In need of something positive to say about Obamacare, the Obama administration is trying to convince people that Obamacare has lowered health care costs. While it’s true that per capita spending on health care has slowed, it remains unclear how much of that can be attributed to Obamacare’s overhaul of the private health sector.
Yesterday, the White House’s Council of Economic Advisors released a report suggesting that Obamacare had influenced the slowdown in spending while improving quality of care. The report noted that health care spending per capita has grown an estimated annual rate of 1.3 percent since 2010.
But, as Heritage Foundation health economist Drew Gonshorowski points out, the report cites other factors that have affected health care spending:
- It features several sources that credit the recession as 50 percent to 77 percent of the reason U.S. health spending has slowed in growth.
- It notes an increase in cost sharing—or deductibles increasing noticeably in job-based health plans.
- It highlights that many brand-name prescription drugs are coming off their patents, meaning people are able to purchase less expensive generic drugs.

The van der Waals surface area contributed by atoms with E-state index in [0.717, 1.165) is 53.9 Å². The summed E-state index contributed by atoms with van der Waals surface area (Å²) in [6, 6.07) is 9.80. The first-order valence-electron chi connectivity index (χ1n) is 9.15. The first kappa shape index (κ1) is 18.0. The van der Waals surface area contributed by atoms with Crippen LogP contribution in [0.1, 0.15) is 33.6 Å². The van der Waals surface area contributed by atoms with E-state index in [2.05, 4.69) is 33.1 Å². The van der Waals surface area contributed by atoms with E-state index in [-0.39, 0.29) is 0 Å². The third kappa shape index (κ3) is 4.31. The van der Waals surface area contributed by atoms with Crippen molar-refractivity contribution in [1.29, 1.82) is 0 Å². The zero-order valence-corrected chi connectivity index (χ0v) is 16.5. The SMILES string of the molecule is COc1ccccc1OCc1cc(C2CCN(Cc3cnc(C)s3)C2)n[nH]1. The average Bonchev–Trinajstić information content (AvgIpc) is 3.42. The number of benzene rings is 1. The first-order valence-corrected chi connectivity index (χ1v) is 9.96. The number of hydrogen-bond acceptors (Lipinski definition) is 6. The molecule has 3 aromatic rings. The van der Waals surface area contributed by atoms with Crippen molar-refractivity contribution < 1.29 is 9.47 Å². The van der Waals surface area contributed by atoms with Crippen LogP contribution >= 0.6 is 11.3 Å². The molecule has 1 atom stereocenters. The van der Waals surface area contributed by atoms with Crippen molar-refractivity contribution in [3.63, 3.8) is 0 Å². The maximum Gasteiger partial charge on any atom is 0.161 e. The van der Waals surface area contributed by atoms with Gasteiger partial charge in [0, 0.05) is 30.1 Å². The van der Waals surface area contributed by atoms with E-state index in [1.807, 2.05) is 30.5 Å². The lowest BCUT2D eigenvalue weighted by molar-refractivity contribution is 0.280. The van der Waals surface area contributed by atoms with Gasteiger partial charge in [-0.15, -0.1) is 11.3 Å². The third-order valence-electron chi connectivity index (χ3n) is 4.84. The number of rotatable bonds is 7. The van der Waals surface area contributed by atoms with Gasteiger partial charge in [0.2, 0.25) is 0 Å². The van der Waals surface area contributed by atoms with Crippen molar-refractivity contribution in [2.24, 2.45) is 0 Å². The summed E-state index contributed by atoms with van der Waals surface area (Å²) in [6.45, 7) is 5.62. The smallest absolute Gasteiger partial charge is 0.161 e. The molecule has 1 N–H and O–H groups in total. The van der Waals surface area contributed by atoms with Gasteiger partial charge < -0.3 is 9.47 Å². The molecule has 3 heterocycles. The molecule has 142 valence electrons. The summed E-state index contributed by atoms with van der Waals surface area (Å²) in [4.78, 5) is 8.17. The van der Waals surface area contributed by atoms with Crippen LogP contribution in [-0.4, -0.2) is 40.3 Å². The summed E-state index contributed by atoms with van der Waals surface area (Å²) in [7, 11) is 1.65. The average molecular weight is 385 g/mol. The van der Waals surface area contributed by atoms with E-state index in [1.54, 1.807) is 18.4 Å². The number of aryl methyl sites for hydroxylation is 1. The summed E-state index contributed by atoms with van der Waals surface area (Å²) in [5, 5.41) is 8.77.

Additionally, the government’s cut of overpayments to Medicare by $17 billion in fiscal year 2013 make up a yearly .2 percent decrease in national health spending from 2010 to 2013. “Growth has slowed, but it’s unclear if this will continue to be the trend in 2014, when spending provisions for Obamacare really come into play,” Gonshorowski says.
One thing more and more Americans are learning is that Obamacare has been the main cause for cancellations of their individual insurance plans. And many Americans face higher premium and deductible costs for Obamacare-approved plans that would replace their canceled ones. With Obamacare causing so many disturbances in the health insurance marketplace alone, it’s hard to imagine how it could benefit the economy down the road.